Furthermore, as stated in the Appeals Council decision, even if the report were considered, it would not change the outcome. Dr. Amberg's 1991 evaluation of Mr. Johnson is of limited value to the inquiry here because it does not address Mr. Johnson's condition during the 1983 to 1987 relevant period. See Dr. Amberg's Psychological Report, Admin.Rec. at 8-10.
While more recent records, such as the report of Dr. Amberg, demonstrate that Mr. Johnson's condition may have deteriorated since 1987, there is substantial evidence to support the ALJ's finding that Mr. Johnson's condition was not disabling during the relevant period.
Moreover, even assuming some alcohol problems, the record does not reflect that alcohol caused "serious interference" with Mr. Johnson's day-to-day activities during the relevant period. There is evidence in the record that during the relevant period and as late as 1989 that Mr. Johnson took care of his own grooming, visited with friends and relatives, mowed his mother's lawn, played pool, went to the movies and took walks up to an hour in length. Mr. Johnson lived alone at times during the relevant period and apparently cared for his living quarters and meals. See, e.g., Admin.Rec. at 137-40.
Mr. Johnson then contends in his appeal that the vocational expert was not given a proper hypothetical because it did not sufficiently emphasize Mr. Johnson's problems with alcohol during the relevant period. The ALJ, however, need not, and did not, include Mr. Johnson's unsubstantiated complaints in the hypothetical. Blacha v. Secretary of Health and Human Servs., 927 F.2d 228, 231 (6th Cir.1990). Giving Mr. Johnson "the benefit of the doubt," as the ALJ described it, the vocational expert was asked to consider someone suffering from "adjustment disorder" with "anxious mood," which was a diagnosis given to Mr. Johnson's condition during the relevant period, with "some drinking." ALJ Decision at 5-6, Admin.Rec. at 26-27. Based on the hypothetical, the vocational expert found that a person with the limitations mentioned could perform a full range of medium work.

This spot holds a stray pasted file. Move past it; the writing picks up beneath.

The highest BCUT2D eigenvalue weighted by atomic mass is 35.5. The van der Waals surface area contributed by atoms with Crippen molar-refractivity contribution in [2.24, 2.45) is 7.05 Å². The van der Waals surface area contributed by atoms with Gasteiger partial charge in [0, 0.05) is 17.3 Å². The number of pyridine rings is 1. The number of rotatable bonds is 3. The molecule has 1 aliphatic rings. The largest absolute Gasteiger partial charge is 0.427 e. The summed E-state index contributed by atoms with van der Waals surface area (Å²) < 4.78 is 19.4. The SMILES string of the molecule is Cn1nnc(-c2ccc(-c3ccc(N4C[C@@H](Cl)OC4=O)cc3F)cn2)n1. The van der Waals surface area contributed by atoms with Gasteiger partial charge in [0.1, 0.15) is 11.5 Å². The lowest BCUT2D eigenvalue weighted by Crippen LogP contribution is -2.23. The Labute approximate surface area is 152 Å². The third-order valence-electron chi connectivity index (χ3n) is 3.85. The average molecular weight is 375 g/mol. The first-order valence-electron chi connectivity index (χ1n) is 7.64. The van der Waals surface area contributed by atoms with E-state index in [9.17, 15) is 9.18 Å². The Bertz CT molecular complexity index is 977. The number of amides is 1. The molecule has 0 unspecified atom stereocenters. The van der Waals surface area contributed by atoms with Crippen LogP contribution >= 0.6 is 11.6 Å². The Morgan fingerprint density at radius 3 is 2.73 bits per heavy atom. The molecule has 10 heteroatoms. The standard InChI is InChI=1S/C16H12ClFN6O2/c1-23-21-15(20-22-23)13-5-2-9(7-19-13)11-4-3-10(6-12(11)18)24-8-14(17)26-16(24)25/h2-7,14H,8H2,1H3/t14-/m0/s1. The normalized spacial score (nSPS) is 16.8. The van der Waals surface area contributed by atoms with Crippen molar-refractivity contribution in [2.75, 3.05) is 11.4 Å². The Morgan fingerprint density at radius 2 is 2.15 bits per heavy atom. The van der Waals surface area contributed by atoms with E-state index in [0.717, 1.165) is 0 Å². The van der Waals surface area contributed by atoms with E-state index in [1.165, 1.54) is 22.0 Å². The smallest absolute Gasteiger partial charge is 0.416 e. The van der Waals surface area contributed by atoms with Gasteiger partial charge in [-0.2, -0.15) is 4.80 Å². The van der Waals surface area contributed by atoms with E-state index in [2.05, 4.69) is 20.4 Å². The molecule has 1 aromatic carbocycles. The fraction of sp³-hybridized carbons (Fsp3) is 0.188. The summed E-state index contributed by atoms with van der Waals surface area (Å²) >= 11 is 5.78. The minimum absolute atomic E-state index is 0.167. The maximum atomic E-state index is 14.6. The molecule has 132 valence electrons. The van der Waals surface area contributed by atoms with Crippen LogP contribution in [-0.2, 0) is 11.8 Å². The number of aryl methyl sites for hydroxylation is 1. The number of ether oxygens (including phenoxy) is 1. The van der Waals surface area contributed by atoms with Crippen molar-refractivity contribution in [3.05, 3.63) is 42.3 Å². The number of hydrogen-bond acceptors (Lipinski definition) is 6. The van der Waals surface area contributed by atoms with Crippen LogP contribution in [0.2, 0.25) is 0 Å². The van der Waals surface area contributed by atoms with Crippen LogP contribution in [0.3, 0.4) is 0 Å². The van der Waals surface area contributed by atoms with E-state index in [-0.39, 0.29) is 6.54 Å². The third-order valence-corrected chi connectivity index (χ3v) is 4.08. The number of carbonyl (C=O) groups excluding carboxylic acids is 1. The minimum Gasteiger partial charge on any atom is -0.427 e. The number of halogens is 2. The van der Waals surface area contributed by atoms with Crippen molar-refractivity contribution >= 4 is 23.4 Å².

For the foregoing reasons and for the reasons more fully set out in the Magistrate Judge's Report and Recommendation, we affirm the District Court's grant of summary judgment for the Secretary. There is substantial evidence that Mr. Johnson was not disabled and retained the residual capacity to perform a full range of medium work that existed in the national economy before June 30, 1987, the date on which Mr. Johnson's eligibility for benefits ceased.
The Honorable David D. Dowd, Jr., District Judge, United States District Court for the Northern District of Ohio, sitting by designation
In contravention of the Rules of this Circuit, the parties failed to include with their briefs the opinion of the District Court, the Magistrate Judge's Report and Recommendation and any objections and responses thereto. 6th Cir.R. 11(j)(2) states:
SOCIAL SECURITY CASES. In appeals from a district court involving a review of a decision of the Secretary of Health and Human Services under the Social Security Law, ... the appellant shall attach to the appellant's brief copies of ... the opinion and order of the district court from which the appeal is taken, the report and recommendation of the U.S. Magistrate, if any, together with any objections thereto. If the appellant fails to attach a copy of the opinion and order and report and recommendation of the Magistrate to the appellant's brief, the United States Attorney shall attach a copy to appellee's brief.
(Emphasis added.) In order to undertake a thorough review of the parties' arguments, it was necessary for the Court to obtain the required documents from the Clerk's Office.
References to the administrative record will be cited as "Admin.Rec. at ----."